Iraq is in the midst of a major crisis sparked by what appears to be a spontaneous outburst of anger over unemployment, poor services and corruption.
Days of anti-government protests have convulsed the capital, Baghdad, and several other cities.
To bring you up to date, here is what you need to know.
What is happening?
Thousands of mostly young men have headed waves of protests, which began in Baghdad on Tuesday before spreading to cities dotted throughout Iraq’s south.
The protests do not appear to have been coordinated by a particular political group and have seemingly cut across ethnic and sectarian lines.
This could make it more difficult for the year-old government of Prime Minister Adel Abdul Mahdi to contain the unrest.
How violent has it been?
Dozens of people have been killed during clashes between demonstrators and security forces, who have attempted to disperse the protests by using live ammunition, tear gas and water cannon.
In addition to those killed, more than 1,000 protesters have been wounded and scores arrested, according to the Iraqi High Commission for Human Rights.
Curfews have been declared in Baghdad and the southern cities of Nasiriyah, Amara, Najaf and Hilla. Authorities have also imposed a near-total internet blackout in a bid to make it harder for protesters to mobilise.
Why are people protesting?
Angered by Iraq’s stuttering recovery from years of conflict, protesters have rallied to demand improved services, more jobs and an end to the corruption that analysts describe as endemic.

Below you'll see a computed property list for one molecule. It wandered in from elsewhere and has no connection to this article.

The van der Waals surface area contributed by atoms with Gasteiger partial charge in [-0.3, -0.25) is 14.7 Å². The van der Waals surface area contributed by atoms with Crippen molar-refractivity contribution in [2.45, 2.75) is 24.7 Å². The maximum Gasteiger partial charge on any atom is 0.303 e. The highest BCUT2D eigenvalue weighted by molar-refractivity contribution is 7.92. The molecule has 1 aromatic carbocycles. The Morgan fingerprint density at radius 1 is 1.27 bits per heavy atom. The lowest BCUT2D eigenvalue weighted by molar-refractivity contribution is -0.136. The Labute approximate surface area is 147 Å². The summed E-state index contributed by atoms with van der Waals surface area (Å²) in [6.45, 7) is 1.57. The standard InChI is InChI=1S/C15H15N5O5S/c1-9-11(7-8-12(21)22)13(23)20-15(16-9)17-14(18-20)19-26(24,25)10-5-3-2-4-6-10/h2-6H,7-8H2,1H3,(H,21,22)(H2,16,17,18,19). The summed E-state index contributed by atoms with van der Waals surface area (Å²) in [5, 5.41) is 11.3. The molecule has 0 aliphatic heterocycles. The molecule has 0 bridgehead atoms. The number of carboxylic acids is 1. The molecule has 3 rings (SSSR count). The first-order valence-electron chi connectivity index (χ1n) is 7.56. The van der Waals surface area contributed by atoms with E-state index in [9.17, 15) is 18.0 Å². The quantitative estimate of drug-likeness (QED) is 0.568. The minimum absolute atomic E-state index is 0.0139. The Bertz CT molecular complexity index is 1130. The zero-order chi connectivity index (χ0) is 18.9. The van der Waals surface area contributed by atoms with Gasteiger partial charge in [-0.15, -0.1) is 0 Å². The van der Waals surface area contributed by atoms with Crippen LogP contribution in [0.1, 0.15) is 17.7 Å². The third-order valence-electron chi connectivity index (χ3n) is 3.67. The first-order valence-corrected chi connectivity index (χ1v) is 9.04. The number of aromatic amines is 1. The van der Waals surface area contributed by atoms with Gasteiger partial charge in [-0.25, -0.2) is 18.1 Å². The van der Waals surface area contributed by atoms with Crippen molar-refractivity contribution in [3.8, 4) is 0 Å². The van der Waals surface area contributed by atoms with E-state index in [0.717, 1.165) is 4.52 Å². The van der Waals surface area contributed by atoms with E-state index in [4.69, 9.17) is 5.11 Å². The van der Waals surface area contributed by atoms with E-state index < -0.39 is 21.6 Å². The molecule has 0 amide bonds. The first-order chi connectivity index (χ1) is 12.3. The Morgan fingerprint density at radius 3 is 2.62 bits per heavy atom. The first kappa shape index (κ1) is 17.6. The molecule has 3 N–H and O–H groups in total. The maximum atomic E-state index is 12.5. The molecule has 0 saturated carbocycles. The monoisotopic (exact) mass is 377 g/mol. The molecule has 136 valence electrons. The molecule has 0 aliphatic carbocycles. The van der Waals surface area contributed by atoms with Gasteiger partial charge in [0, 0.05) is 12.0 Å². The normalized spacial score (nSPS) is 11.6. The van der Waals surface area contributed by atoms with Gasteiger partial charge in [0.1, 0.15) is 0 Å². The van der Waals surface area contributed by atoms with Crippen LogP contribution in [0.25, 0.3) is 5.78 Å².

The focus of the demonstrators’ ire has been not just the government but Iraq’s wider political establishment.
Iraq has the world’s fourth-largest reserves of oil, according to the International Monetary Fund (IMF), but nearly three-fifths of its 40 million people live on less than $6 a day, World Bank figures show.
Unemployment, particularly among young people, is a major issue, while millions lack access to adequate healthcare, schooling, water or power supplies. Much of the country’s infrastructure remains in tatters after decades of near-ongoing conflict, including a United States-led invasion, and United Nations sanctions.
The economic struggles have come despite Iraq enjoying relative stability in recent years after the defeat of the Islamic State of Iraq and the Levant (ISIL or ISIS) group in the country in 2017.
What has the official response been?
Abdul Mahdi has warned there is no “magic solution” to Iraq’s problems but moved to assuage protesters by offering to meet with “representatives of peaceful demonstrators”.
He has also pledged to pass legislation which would grant the country’s poorest families a basic income and generate better employment opportunities.
An emergency parliamentary session has been called for Saturday to address the crisis. But Shia leader Muqtada al-Sadr, whose political coalition won the most seats in last year’s elections, has urged legislators to boycott sessions until the government presents concrete measures addressing the protesters’ demands.
The country’s top Shia spiritual leader, Grand Ayatollah Ali al-Sistani, has urged security forces not to use violence and called on the government to heed the demonstrators’ demands “before it is too late”.